The narrator, Antonio, is an intelligent, spiritually-inclined boy, the youngest of a large family in rural New Mexico. The villages and the land around them are drawn with depth and beauty. That’s the strongest aspect of this book: the spirit of the place. Trees, river, lake, sky, and soil are alive.
The tensions between farming and the restless life, between Christianity and earth-based spirituality, between compassion and cruelty, dark magic and healing magic, make up the drama of the book. Though the protagonist is a child, this is in no way a children’s book. Tony witnesses adults at their violent worst several times, as well as at their courageous best. The scenes of healing and of curses are extraordinary. Anaya’s portrait of the culture he grew up in is masterful.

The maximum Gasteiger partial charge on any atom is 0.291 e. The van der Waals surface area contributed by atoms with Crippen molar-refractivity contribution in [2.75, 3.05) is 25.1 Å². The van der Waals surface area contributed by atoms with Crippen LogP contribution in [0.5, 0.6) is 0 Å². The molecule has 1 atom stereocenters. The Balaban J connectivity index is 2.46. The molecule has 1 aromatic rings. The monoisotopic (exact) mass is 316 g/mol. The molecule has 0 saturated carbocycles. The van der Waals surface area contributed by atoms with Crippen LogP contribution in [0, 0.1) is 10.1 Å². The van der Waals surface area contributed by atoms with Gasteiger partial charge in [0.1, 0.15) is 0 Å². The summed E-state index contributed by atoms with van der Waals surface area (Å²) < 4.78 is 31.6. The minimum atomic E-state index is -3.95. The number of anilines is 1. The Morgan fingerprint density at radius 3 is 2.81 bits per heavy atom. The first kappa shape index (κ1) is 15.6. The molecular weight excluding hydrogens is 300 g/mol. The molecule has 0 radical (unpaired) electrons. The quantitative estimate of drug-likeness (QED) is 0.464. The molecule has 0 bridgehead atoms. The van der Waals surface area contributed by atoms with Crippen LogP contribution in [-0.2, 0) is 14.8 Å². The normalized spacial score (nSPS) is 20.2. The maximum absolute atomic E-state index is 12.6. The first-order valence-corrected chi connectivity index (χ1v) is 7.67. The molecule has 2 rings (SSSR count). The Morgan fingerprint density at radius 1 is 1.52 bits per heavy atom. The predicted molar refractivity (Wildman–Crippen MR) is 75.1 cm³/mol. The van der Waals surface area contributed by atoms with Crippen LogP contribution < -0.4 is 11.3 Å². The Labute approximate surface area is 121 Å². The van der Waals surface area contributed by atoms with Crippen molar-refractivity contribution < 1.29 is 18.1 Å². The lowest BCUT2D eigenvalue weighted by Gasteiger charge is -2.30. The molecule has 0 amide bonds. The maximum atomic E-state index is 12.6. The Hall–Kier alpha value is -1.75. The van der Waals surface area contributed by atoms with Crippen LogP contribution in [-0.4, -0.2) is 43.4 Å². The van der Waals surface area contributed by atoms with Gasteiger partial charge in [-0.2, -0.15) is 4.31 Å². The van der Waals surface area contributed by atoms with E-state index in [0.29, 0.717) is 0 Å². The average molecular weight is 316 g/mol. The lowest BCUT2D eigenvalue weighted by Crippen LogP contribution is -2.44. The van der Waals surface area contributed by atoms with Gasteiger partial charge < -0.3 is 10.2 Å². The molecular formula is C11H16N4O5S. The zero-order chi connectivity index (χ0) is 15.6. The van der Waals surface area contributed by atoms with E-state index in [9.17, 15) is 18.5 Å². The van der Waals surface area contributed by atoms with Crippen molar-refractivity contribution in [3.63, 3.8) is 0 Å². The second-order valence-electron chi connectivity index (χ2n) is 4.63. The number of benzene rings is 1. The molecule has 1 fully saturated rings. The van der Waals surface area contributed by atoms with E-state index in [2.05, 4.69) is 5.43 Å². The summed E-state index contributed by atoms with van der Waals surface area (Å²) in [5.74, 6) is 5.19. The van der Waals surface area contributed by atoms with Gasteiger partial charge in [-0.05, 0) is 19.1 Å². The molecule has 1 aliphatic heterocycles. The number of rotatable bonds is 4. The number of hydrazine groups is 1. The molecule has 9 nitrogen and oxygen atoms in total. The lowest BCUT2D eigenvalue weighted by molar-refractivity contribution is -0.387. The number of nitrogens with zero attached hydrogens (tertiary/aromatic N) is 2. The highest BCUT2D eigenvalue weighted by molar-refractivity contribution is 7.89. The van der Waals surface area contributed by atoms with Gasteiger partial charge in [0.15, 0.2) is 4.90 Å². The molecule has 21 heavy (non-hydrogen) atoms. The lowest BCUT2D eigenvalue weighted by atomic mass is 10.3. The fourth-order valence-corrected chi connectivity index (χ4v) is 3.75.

Tony’s spiritual maturation is true to the ways of childhood, as he searches for answers to questions about the nature of God, of justice, and of mysterious things. The friendships of childhood, and the cruelties and sheer awfulness of some children, are real and vivid. A number of the characters are one-dimensional—Tony’s mother, his sisters, and most of the girls at school—but this is how they’re seen through the eyes of a young boy. Ultima, the curandera, is idealized, the essence of her kind of spirituality, and the tavern-owner Tenorio is the opposite, the dark force. In between is Tony’s friend Cico, who introduces him to a mystical divinity in nature. Cico is just another boy, but he’s one who knows a sacred secret.
The dream sequences are long though beautifully written. The children’s Christmas play runs on a bit, too, with no real contribution to the story—I think the author must have found it funnier than I did. All in all, though, the story is intense and compelling except for those sections, and made me feel even more deeply connected with this place I live, this place I love, New Mexico.